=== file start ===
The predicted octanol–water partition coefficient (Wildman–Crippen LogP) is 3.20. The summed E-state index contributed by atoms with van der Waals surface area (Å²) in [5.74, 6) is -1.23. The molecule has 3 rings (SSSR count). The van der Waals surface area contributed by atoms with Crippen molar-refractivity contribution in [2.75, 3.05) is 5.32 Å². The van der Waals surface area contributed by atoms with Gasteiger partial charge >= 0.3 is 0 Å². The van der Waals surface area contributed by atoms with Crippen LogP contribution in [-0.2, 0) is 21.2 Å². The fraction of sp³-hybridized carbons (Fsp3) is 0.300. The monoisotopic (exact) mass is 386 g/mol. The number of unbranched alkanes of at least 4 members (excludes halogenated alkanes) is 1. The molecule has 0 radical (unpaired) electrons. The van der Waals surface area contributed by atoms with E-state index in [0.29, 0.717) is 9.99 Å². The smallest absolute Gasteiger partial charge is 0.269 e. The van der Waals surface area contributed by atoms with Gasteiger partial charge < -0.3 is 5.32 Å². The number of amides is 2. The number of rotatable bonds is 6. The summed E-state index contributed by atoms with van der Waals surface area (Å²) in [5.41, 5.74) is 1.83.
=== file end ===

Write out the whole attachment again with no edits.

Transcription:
The predicted octanol–water partition coefficient (Wildman–Crippen LogP) is 3.20. The summed E-state index contributed by atoms with van der Waals surface area (Å²) in [5.74, 6) is -1.23. The molecule has 3 rings (SSSR count). The van der Waals surface area contributed by atoms with Crippen molar-refractivity contribution in [2.75, 3.05) is 5.32 Å². The van der Waals surface area contributed by atoms with Gasteiger partial charge >= 0.3 is 0 Å². The van der Waals surface area contributed by atoms with Crippen LogP contribution in [-0.2, 0) is 21.2 Å². The fraction of sp³-hybridized carbons (Fsp3) is 0.300. The monoisotopic (exact) mass is 386 g/mol. The number of unbranched alkanes of at least 4 members (excludes halogenated alkanes) is 1. The molecule has 0 radical (unpaired) electrons. The van der Waals surface area contributed by atoms with E-state index in [0.29, 0.717) is 9.99 Å². The smallest absolute Gasteiger partial charge is 0.269 e. The van der Waals surface area contributed by atoms with Gasteiger partial charge < -0.3 is 5.32 Å². The number of amides is 2. The number of rotatable bonds is 6. The summed E-state index contributed by atoms with van der Waals surface area (Å²) in [5.41, 5.74) is 1.83.